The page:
Obama’s budget does not cut spending
Defending President Obama’s budget on Meet the Press this Sunday, White House chief of staff Jack Lew claimed, “The president’s budget has $1 of revenue for every $2.50 for spending cuts.” This is just plain false. In fact, Obama’s budget doesn’t have any spending cuts at all.
Obama’s budget does raise taxes. According to his own numbers, Obama hikes taxes by $1.9 trillion over the next ten years. Currently, the federal government consumes 15.8 percent of gross domestic product through taxes. Under Obama’s budget that number will rise to 20.1 percent by 2022.
Moving on to the spending side, however, Obama turns to gimmicks to create the illusion of spending cuts. The biggest of these is almost $850 billion in “savings” from cuts to spending on the wars in Iraq and Afghanistan. Nobody, including the Pentagon, ever requested those funds. Obama’s budget does fix Medicare’s doctor reimbursement shortfall, but only for two years. If Obama had used an honest spending baseline for ten years, as Paul Ryan’s Path to Prosperity does, that would add another $430 billion in spending. Add in some hidden spending on Pell Grants and phantom spending on debt servicing, and Obama’s supposed spending cut turns into a $1.472 trillion spending increase.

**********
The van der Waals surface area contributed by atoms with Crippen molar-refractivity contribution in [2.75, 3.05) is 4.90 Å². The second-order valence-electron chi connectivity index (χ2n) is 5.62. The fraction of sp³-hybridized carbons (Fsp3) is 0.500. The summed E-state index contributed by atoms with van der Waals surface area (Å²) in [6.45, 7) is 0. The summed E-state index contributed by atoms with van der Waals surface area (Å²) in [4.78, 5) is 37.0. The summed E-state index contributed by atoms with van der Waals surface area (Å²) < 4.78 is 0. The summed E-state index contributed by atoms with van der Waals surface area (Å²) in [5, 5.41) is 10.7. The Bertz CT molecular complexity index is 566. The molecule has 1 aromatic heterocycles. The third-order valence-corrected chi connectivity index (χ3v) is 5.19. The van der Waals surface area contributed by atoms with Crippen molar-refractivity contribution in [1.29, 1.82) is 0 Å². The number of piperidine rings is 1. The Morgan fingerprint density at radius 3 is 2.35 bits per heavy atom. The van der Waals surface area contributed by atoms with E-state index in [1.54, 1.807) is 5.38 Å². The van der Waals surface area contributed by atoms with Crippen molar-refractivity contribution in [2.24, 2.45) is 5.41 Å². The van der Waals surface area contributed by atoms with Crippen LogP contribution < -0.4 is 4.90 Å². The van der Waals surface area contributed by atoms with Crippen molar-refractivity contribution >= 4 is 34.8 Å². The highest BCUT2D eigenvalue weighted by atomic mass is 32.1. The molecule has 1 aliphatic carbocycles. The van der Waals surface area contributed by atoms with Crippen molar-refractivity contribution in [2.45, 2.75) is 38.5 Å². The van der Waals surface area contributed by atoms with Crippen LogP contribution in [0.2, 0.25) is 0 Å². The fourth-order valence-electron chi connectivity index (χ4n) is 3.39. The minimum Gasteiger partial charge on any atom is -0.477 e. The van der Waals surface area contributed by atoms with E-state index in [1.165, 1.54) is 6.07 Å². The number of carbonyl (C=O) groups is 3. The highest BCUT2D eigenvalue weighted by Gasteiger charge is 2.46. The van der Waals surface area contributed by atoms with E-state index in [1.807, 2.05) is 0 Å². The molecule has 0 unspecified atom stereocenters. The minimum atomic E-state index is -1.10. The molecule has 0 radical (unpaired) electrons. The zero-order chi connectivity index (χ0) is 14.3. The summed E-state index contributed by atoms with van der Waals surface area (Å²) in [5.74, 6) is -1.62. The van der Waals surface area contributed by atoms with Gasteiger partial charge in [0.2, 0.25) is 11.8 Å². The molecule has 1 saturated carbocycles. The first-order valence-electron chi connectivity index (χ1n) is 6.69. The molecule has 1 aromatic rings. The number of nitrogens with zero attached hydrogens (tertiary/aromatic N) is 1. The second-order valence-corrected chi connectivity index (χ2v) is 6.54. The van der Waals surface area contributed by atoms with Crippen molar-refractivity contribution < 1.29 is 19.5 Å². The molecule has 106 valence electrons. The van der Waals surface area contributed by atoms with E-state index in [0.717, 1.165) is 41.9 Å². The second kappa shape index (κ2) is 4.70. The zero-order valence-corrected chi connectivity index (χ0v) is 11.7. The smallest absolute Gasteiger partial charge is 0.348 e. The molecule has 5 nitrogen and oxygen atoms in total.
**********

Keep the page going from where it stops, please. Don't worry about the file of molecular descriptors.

The spending hikes are clear when Obama’s budget numbers are compared to the Congressional Budget Office’s annual Budget and Economic Outlook. According to the CBO, federal spending is set to reach a total $44.251 trillion through 2022 under current law. But under Obama’s budget, spending would total $46.959 trillion in spending through 2022. That is a $2.7 trillion spending increase over ten years. For 2012 alone, Obama’s budget increases spending by $195 billion.
Moving to the debt, Obama’s own numbers show that deficits will total $6.7 trillion over 10 years under his budget. That is more than double the $3.1 trillion projected by the CBO. While the CBO estimated that public debt would rise to $15.3 trillion by 2022, under Obama’s budget, it would rise to $19.5 trillion.
It’s also worth noting that the White House uses much more optimistic economic forecasts than the CBO. In 2012 and 2013, the OMB forecasts growth of 2.7 percent and 3 percent of GDP, while the CBO has projected 2.2 percent and 1 percent growth during those years. Weaker economic growth would make Obama’s deficit totals even worse. For example, Obama’s first budget projected that the deficit would be $581 billion this year. Today, the fiscal year 2012 budget is projected at $1.33 trillion.